11. The view of Sir Richard Couch has in my opinion suffered somewhat unduly from the particular phraseology employed. That case, so far as I remember, was between two transferees. The first transferee was the mortgagee of one of the parties to a partition suit. The second transferee was a purchaser under order for sale in the partition suit for the purpose of discharging costs of the partition suit. The second transferee relied upon the order of the Court as an order passed in the suit, and on this ground contended that his transfer took precedence on the transfer pending the suit by one of the parties. In the lower Court the main reason for the rejection of the lis pendens contention was that the second transferee relying upon the transfer for costs was not a party to the suit or to be considered as such and therefore not within the section. It was held therefore that the principle which now is enacted in Section 52 but which is exactly the same, did not apply because no right of any party to the suit was interfered with but the right of some outside party. That is a matter which I need not discuss. Everybody now knows that the costs of a partition suit have first to be provided for, and that no party or transferee can get anything except what is left, if anything. But that was the reason for the decision in the lower Court and that was the view upon which substantially the Chief Justice based any decision. It was incidentally that he used the phrase so often criticised, at p. 489. He answers the rhetorical question:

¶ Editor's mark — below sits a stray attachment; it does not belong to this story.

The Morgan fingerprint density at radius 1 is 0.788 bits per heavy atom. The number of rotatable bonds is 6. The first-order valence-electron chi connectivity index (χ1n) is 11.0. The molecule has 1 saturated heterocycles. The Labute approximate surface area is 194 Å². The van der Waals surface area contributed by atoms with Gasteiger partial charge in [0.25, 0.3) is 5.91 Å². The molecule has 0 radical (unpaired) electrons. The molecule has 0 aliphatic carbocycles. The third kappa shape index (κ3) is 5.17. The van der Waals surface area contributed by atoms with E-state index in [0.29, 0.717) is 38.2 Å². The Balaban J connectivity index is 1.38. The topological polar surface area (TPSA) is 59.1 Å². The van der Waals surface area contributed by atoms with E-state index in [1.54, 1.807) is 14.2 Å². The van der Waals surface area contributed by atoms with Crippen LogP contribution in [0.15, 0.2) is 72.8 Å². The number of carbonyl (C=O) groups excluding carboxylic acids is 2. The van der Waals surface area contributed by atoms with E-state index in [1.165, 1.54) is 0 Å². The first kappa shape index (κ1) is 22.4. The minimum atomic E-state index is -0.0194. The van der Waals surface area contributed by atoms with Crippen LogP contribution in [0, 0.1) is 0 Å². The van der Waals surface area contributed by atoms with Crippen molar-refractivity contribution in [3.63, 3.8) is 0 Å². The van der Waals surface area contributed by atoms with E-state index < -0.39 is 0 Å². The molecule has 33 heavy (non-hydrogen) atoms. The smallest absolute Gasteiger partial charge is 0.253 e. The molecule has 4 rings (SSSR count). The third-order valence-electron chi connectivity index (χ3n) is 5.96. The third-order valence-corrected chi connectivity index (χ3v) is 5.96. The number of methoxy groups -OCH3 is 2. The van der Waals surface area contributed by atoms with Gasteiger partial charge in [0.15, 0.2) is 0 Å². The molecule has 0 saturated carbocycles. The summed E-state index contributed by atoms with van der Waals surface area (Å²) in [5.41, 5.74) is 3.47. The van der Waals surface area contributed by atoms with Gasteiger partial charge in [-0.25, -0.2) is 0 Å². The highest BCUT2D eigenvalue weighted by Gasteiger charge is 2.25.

Is he bound by any order which the Court may be induced by the parties to make in the course of the suit?

12. He says there must be limits. As I understand it, he moans that a transferee pendente lite will be bound by any order which may be made in the suit normally developing, not by what might be called a 'sport' a-'litis'. We speak somewhat charitably of a 'suit' coming to 'fruition'. A particular type of suit may perhaps be regarded as a particular species of tree. A man from an orange tree is to 'expect' oranges; oranges good, bad and indifferent, small and large, but not apples. There are defects in all such hyperbole but I descend to it, only to explain my understanding of Sir Richard Couch's doctrine of expectation. In 49 Cal 220,2 the point taken was that a consent decree is not such an order or decree as comes within Section 52. Mukherjee J. disposed of that contention, and ruled that a consent decree does fall within the scope of rule enunciated in Section 52. He went on to criticise the passage in the judgment of Sir Richard Couch, but ultimately held that in that particular case the decree which was made was one which could have been 'expected', and which did logically fit the frame of the suit. Owing to the finding I have just mentioned, it cannot be argued that this is an authority to the effect that a decree even if it relates to a matter beyond the scope of the suit will operate as lis pendens so far as those extraneous matters are concerned. Indeed, I think it is an authority to the effect that in so far as the decree extends beyond the subject matter of the suit, in so far as it deals with matters not the subject matter of the suit, it could not operate as lis pendens because only to the extent of the matters embraced in the suit will it be a decree.